I would add to ppine's comments on safety. No matter how hot the air temperature is, always dress for the water temperature. Here in the west, we often paddle on rivers fed by snow melt. Even on the hottest summer days, we dress for the water temperature. Carry an extra paddle, always have a well fitted PFD. Make sure your boat has short painters, bow and stern, and that they are made from material which will float, to avoid possible entrapment. Every PFD should have a whistle attached, and that whistle must be a waterproof type(no whistles with a "pea"). The whistle should be attached by a short length of cotton string so that if the whistle gets caught on something, the string will break. And don't make the mistake of attaching the whistle to the zipper pull. If you fall in on a river, swim on your back with your head upstream. Do not attempt to stand until you are in quiet water no more than knee deep. The risk of entrapment(getting your foot caught between rocks) is a very real danger. Avoid sweepers(fallen trees or logs). I would also encourage personal training over books. Books are helpful, but I have taught canoeing for two decades and I am often frustrated by people who have read books and developed some very bad habits. It is much easier to teach someone if they come to me completely green, rather than having already "learned" some wrong techniques.
I keep a knife on my life jacket as well as a waterproof match safe.
Practice rescues as much as possible. If your friends don't want to practice, find some different people to paddle with. I always wanted to find a canoe club but they are scare in these parts. Canoeing is a team sport.
The numbers I threw out there can probably be condensed somewhat. I often lead trips with people that have limited moving water experience. Often the least experienced person is in my boat. I have turned a 16 year old high school girl and a 20 yo baseball players into pretty good bow paddlers in a week. Young people are often good at taking direction and pick things up quickly. Some of my older friends are much tougher to reach.
Most people start with a J stroke. Paddling for a week especially if the days are long creates some muscle memory and sometimes a meditative state. That is when the Canadian and pitch strokes start to come alive.
It is impressive how rivers and some big lakes can provide access to remote places where other people don't go. There is some great camping and fishing to be had. The birds and aquatic mammals are always around. On some trips it can be like an American wildlife safari.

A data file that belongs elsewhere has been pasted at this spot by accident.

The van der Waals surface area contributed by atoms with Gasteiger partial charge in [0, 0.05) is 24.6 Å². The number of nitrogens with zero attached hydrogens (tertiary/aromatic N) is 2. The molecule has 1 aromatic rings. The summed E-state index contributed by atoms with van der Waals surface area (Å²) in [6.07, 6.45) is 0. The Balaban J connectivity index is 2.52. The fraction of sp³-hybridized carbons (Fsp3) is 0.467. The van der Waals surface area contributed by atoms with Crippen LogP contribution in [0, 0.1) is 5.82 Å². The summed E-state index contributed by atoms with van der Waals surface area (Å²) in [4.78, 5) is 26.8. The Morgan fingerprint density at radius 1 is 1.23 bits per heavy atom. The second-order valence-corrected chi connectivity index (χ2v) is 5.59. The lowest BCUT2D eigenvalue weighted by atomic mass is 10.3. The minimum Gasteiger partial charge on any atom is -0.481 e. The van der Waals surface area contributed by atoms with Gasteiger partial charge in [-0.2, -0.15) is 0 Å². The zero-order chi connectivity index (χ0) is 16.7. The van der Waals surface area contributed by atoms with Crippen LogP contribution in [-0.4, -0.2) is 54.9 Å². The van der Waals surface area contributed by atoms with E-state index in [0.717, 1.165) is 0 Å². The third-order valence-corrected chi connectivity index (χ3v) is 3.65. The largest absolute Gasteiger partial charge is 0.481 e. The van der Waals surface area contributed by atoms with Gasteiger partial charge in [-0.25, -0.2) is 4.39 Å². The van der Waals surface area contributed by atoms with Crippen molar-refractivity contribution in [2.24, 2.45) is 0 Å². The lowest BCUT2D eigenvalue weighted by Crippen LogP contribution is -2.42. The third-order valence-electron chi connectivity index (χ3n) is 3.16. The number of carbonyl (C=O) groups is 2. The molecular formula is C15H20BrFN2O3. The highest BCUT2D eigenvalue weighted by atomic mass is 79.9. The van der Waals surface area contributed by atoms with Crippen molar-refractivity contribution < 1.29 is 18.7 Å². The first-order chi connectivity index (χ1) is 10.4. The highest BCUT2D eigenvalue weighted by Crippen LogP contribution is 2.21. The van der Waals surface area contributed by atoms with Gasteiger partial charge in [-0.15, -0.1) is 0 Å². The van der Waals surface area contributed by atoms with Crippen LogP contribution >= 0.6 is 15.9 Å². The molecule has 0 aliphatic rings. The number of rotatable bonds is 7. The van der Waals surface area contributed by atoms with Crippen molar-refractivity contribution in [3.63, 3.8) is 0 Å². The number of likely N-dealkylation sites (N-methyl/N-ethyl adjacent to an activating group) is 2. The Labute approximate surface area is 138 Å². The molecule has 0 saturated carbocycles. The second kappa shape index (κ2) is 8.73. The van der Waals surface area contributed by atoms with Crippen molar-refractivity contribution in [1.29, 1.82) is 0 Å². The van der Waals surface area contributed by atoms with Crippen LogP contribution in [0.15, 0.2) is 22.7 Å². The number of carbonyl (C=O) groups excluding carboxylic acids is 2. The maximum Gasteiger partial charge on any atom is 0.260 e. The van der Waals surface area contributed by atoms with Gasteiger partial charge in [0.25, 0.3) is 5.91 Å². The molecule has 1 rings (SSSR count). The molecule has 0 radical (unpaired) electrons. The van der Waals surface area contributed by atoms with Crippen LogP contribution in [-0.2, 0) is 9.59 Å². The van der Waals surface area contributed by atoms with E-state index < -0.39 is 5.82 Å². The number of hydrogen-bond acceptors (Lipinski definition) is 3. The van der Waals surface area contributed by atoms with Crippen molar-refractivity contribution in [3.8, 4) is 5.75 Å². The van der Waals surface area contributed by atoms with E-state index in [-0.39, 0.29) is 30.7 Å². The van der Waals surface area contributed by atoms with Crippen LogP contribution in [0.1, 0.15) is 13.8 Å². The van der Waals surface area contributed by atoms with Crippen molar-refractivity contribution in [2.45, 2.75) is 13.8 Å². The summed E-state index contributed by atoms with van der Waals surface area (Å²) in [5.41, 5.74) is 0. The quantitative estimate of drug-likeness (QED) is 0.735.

I am slower now on the trails, but in a boat I am as good as I ever was.
I'll add a couple more things. The standard is to never canoe alone. On expeditions and rivers, three canoes(solo or tandem) is the minimum. On rivers, make sure your canoe has proper floatation. That doesn't mean rely on the end floatation in composite and aluminum boats. A canoe with no floatation and filled with water weighs about 2000 lbs. As far as learning to paddle, a J stroke can be learned fairly easily. A Canadian stroke or pitch stroke is nearly impossible to learn correctly without proper instruction. Learning these incorrectly can result in rotator cuff injuries which will be with you for years. Proper boat trim is important, especially on windy flat water and on rivers. I wrote a primer on canoeing for TS some years ago and it is still in the library. I encourage reading that before proceeding.
Erich thank you found your article on strokes....
You are welcome Denis. You might want to grab a copy of Slim Ray's Canoe Handbook. There are others as well, but Slim's book is a good starting point. As well the books and films by Bill Mason. Though a bit dated in a few ways(don't tie your gear in with long cordage to float free, but tie in tightly) he provides good insight into boat handling. As well, the little paddling book by Omer Stringer, a master of flat water.